Nancy Kress is the author of thirty-three books, including twenty-six novels, four collections of short stories, and three books on writing.  Her work has won six Nebulas, two Hugos, a Sturgeon, and the John W. Campbell Memorial Award.  Most recent works are the Nebula-winning novella “Yesterday’s Kin” (Tachyon, 2014) and THE BEST OF NANCY KRESS (Subterranean, 2015).  Forthcoming in 2017 is TOMORROW’S KIN (Tor), the first novel of a trilogy based on “Yesterday’s Kin” and extending its universe for several generations.  Kress’s work has been translated into Swedish, Danish, French, Italian, German, Spanish, Polish, Croatian, Chinese, Lithuanian, Romanian, Japanese, Korean, Hebrew, Russian, and Klingon, none of which she can read.  In addition to writing, Kress often teaches at various venues around the country and abroad; in 2008 she was the Picador visiting lecturer at the University of Leipzig.  Kress lives in Seattle with her husband, writer Jack Skillingstead, and Cosette, the world’s most spoiled toy poodle.
Do you know what a pas de chat is?  I didn’t either, two months ago.  But I know now, and it’s going to make me a hero.  Really!  Everybody will applaud for me so hard their hands will sting—especially Mom!  They’ll give me a medal!  It’s going to be great!
I’m going to solve a mystery that nobody else can solve.
Just as soon as I figure out how.
#
My name is Nia.  I’m ten.  I live sometimes on the moon, at Alpha Base, and sometimes on Earth, in Illinois.  I like both places, but Illinois has a big problem: GRAVITY.  There’s too much of it here.  I wish they could just ship some of this gravity to the moon and even things out a little bit, but it doesn’t work that way.  On the moon there isn’t enough gravity to keep human muscles strong unless you exercise a lot, and I got lazy.  So now I’m back on Earth because my mom’s job moved us here—again!—and my muscles aren’t strong enough.  Which is why I was in ballet class doing a pas de chat.  It was not my idea.
“No, no,” said Mademoiselle Janine, who was in charge of the class.  “Nia, you must land lightly.  Lightly!  Ellen, show her the pas de chat.”
Ellen smirked at me and raised her arms.  Pas de chat means “step of the cat,” which is a really stupid name because it doesn’t look anything like a cat.  I know—we have a cat.  In the pas de chat you bend one leg, jump off the other leg, bend that one in the air, then land lightly.  If you can find a cat that can do that, I’ll give you a million dollars.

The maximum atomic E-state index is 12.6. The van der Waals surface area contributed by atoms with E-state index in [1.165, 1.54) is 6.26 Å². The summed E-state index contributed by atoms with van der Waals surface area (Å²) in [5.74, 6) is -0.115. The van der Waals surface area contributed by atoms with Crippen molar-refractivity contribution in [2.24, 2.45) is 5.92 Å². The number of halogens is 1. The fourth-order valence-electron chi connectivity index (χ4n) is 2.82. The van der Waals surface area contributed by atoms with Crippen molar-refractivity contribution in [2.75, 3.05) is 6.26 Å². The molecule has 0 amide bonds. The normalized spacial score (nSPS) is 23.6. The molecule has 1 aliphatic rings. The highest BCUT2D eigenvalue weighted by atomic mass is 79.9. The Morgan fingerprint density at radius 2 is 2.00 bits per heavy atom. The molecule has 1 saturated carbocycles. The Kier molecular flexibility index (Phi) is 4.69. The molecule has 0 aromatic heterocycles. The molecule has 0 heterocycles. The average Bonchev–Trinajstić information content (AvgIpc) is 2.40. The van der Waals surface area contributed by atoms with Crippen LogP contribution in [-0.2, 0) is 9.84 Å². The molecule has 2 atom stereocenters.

Ellen did the step.  She landed lightly.
“Now you try, Nia,” Mademoiselle said.
I landed like a baby elephant.
“Well…” said Mademoiselle.  “These things take practice.”
Did I mention that ballet class was definitely not my idea?
#
“I want to quit ballet,” I said at dinner.  “I’m no good at ballet.”
Dad said, “You’re probably better than you think.”  Dad is always on my side.
Mom said, “You might not be good at it, but you can’t go on quitting things when they get hard.”  Mom is always on the side of doing hard things.
“But I stink at ballet,” I said.  I pushed my mashed potatoes around with my fork.  “I’m not good at anything.”
“That’s not true,” Dad said.  “You’re good at a lot of things.”
I said, “Name three!”
“Well…you’re good at spelling.”
“Nobody needs to spell good.  Autocorrect fixes it.”
Mom said, “Nobody needs to spell well.  ‘Well,’ not ‘good.’”
“See?” I said.  “I’m not good at sentences, either! I’m not good at anything!”
“Yes, you are,” Dad said.  “You’re good at training our pets.”
That was true.  We have a dog named Bandit, a robot-dog named Luna, and a cat named Pickles.  I trained Bandit to fetch.  I programmed Luna, which is the closest you can get to training a robot.  I couldn’t train Pickles to do anything, but…cats.  They do what they want.
I said, “That’s only two things.”
Mom smiled.  “You’re good at getting into trouble.”
Dad said warningly, “Angela…”
“I’m teasing!  Nia, I just wanted to make you laugh!”
I wasn’t laughing.  Mom never understands!
But then she said, “Look, Nia, everybody has to practice and work hard in order to get good at something.  Do you know how many times my broccoli has failed?”
Mom is a plant geneticist.  That means she changes plants’ genes to make them better.  Right now she’s changing broccoli, which in my opinion can’t ever be made better no matter what you do to it.  I hate broccoli.  She was just making me feel worse.
She knew it, too, because she put her hand on mine and said, “Nia, honey, after dinner let me show you something.”
I said, “As long as it’s not broccoli.”
To be continued in the 2018 Young Explorer’s Adventure Guide!